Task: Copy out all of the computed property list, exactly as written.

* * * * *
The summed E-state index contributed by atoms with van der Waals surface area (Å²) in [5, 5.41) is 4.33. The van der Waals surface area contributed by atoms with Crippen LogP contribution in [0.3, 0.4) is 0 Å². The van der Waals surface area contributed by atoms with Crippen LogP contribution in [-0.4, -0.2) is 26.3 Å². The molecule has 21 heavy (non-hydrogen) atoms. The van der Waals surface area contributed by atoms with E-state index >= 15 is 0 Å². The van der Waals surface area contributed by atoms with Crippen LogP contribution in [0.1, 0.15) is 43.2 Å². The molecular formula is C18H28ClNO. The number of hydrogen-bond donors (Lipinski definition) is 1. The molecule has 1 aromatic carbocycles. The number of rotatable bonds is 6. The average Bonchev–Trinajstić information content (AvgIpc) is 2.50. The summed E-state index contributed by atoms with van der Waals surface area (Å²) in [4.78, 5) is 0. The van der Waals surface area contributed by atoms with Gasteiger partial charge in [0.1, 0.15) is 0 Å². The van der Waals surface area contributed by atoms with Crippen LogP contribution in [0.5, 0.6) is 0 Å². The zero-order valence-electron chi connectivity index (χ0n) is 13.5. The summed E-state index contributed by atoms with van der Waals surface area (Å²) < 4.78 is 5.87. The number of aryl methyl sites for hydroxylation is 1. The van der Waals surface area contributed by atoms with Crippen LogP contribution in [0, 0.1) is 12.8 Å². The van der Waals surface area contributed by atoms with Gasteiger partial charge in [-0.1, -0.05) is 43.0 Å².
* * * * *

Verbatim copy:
The summed E-state index contributed by atoms with van der Waals surface area (Å²) in [5, 5.41) is 4.33. The van der Waals surface area contributed by atoms with Crippen LogP contribution in [0.3, 0.4) is 0 Å². The van der Waals surface area contributed by atoms with Crippen LogP contribution in [-0.4, -0.2) is 26.3 Å². The molecule has 21 heavy (non-hydrogen) atoms. The van der Waals surface area contributed by atoms with E-state index >= 15 is 0 Å². The van der Waals surface area contributed by atoms with Crippen LogP contribution in [0.1, 0.15) is 43.2 Å². The molecular formula is C18H28ClNO. The number of hydrogen-bond donors (Lipinski definition) is 1. The molecule has 1 aromatic carbocycles. The number of rotatable bonds is 6. The average Bonchev–Trinajstić information content (AvgIpc) is 2.50. The summed E-state index contributed by atoms with van der Waals surface area (Å²) in [4.78, 5) is 0. The van der Waals surface area contributed by atoms with Gasteiger partial charge in [0.1, 0.15) is 0 Å². The van der Waals surface area contributed by atoms with Crippen LogP contribution in [0.5, 0.6) is 0 Å². The zero-order valence-electron chi connectivity index (χ0n) is 13.5. The summed E-state index contributed by atoms with van der Waals surface area (Å²) < 4.78 is 5.87. The number of aryl methyl sites for hydroxylation is 1. The van der Waals surface area contributed by atoms with Crippen LogP contribution in [0, 0.1) is 12.8 Å². The van der Waals surface area contributed by atoms with Gasteiger partial charge in [-0.1, -0.05) is 43.0 Å².